Today we talked about Cain and Abel's offering... Why was Abel's offering more acceptable? I thought it might have had something to do with the fact that Abel was offering up what God had given him and Cain was offering up something he had worked for; but that didn't quite make sense to me. Why would God not accept something just because the person had worked for it? This makes it seem that no matter what Cain offered, it could never be acceptable because he was not a keeper of the fields.
There is more to it. The passage says specifically that Abel offered the best of what he had. It doesn't say this about Cain. In fact, Cain's actions afterward show that he felt that God should be obligated to accept him. This attitude was probably in his heart before the offering, perhaps coming from the knowledge that his family had been driven away from God's presence in Eden. Now not only was he denied Eden, but he was denied closeness with God because his offering was not good enough. So maybe if he killed Abel, then God would have to accept him because Abel wouldn't be in the way.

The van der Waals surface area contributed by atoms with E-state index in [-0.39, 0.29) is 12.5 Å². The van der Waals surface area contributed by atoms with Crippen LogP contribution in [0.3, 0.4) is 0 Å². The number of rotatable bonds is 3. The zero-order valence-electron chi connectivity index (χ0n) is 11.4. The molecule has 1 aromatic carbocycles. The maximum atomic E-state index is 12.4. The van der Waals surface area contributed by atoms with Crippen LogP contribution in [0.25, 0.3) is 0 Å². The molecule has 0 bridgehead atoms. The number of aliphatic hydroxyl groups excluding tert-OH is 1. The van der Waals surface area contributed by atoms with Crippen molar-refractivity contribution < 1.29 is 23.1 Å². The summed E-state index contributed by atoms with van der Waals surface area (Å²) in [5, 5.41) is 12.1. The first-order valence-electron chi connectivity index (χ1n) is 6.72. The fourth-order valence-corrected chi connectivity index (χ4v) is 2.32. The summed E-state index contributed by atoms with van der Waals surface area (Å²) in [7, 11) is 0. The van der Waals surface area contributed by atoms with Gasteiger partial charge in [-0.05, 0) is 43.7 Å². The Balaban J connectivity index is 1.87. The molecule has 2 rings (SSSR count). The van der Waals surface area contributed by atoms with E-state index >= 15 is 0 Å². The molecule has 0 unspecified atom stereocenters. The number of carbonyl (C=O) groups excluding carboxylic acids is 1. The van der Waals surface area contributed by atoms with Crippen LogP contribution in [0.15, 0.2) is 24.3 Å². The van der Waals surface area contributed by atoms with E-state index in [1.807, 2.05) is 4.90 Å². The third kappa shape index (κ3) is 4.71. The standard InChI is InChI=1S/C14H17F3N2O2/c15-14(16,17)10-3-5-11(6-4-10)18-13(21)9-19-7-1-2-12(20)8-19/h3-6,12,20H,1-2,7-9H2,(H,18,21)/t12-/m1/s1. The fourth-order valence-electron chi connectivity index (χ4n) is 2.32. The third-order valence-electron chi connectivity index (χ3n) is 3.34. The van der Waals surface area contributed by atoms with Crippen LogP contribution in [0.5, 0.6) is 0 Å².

Of course, Abel was never the problem. Cain offered his fruit out of his own sense of obligation, not out of love for God. God doesn't want obligatory sacrifices. They are an insult to His nature as a loving, relational being! On the other hand, true worship is not possible without obedience and sacrifice.